“Political expression on TikTok is so quintessentially personal,” Literat wrote in an email. “There’s a performative aspect to posting on TikTok too [...] ‘truth’ is relative: a video might reflect that Ukrainian young person’s experience/reality, but it’s undoubtedly intentionally curated/crafted/framed in a certain way, with the affordances and audiences of TikTok in mind.”
The clearest commonality of the most popular TikTok content about the war is that it is pro-Ukraine and anti-Russia — and a growing percentage of it appears to be somewhere between propaganda and outright misinformation.
Numerous TikToks about the “ghost of Kyiv” have racked up millions of views. One video says “he has 9 confirmed kills now” over realistic-looking war footage. The footage was taken from the videogame “Arma 3,” a military-based tactical shooting game. The TikTok featuring it has nearly 3 million views. The New York Times reported that the ghost of Kyiv is likely a product of myth-making and propaganda that is endorsed by and sometimes originates from the official Ukrainian social media channels.
The figure has spawned copycat pro-Ukraine propaganda, like the “Ukrainian reaper,” a supposed sharpshooter, and “Snake Island,” the location of a group of Ukranians who were announced dead after using an expletive to respond to Russian soldiers. They were later confirmed to have been taken alive.
“Confirmed or not confirmed, a lot of people need to understand what hero propaganda can do for a country and its troops,” one comment on a “ghost of Kyiv” video says.
While there is some pro-Russian content on TikTok, including from Russian state media accounts, the vast majority of viral videos about the war are supportive of Ukraine.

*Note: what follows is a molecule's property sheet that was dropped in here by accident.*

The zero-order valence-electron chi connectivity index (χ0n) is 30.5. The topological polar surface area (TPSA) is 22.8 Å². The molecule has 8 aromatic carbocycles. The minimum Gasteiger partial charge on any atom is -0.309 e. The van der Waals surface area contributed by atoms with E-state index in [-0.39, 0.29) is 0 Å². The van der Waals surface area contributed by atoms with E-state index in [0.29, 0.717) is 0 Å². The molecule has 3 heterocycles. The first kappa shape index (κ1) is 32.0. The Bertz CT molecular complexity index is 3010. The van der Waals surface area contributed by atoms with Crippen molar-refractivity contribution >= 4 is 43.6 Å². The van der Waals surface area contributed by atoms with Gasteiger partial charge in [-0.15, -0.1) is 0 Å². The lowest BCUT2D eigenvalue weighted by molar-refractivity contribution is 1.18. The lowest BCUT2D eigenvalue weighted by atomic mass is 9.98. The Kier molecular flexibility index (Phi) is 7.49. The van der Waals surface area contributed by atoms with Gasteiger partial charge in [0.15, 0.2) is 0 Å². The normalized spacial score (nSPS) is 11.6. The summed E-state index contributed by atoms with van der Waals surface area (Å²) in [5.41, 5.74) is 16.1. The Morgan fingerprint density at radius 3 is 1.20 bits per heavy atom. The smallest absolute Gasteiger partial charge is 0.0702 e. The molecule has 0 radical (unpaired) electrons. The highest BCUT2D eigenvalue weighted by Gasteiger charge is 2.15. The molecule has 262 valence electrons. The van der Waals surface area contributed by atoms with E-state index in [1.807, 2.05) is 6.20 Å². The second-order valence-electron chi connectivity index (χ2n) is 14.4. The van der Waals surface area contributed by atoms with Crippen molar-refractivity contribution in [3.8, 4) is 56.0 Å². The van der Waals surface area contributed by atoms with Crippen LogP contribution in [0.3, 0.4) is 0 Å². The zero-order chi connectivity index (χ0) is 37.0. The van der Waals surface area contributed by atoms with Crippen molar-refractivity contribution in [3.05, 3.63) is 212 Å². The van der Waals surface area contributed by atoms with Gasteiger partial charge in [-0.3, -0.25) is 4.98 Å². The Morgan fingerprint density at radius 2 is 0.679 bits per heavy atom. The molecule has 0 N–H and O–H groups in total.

Entire accounts have rebranded to be about the war in Ukraine. Some accounts are brand new or were wiped clean of previous content, but others show that users pivoted from lighthearted memes to realistic war footage set to jarringly upbeat electronica music. Some of the footage is old or fictitious, with scenes from combat simulators and video games captioned as if they are live Ukrainian combat updates.
TikTok users can profit off the war with engagement, which can lead to monetization — sometimes directly. Using TikTok’s livestream function, some users outside of Ukraine are pretending to be sheltering from combat to solicit donations.
Literat said that even with those shortcomings, TikTok has provided an important platform at a crucial time.
“Even though there’s misinformation, even though there are more low-quality videos or videos that are problematic in so many ways, I still see what’s happening as largely positive or with a positive potential,” Literat said, “because the conversations happening around these videos can shape young people’s attitudes and make them care.”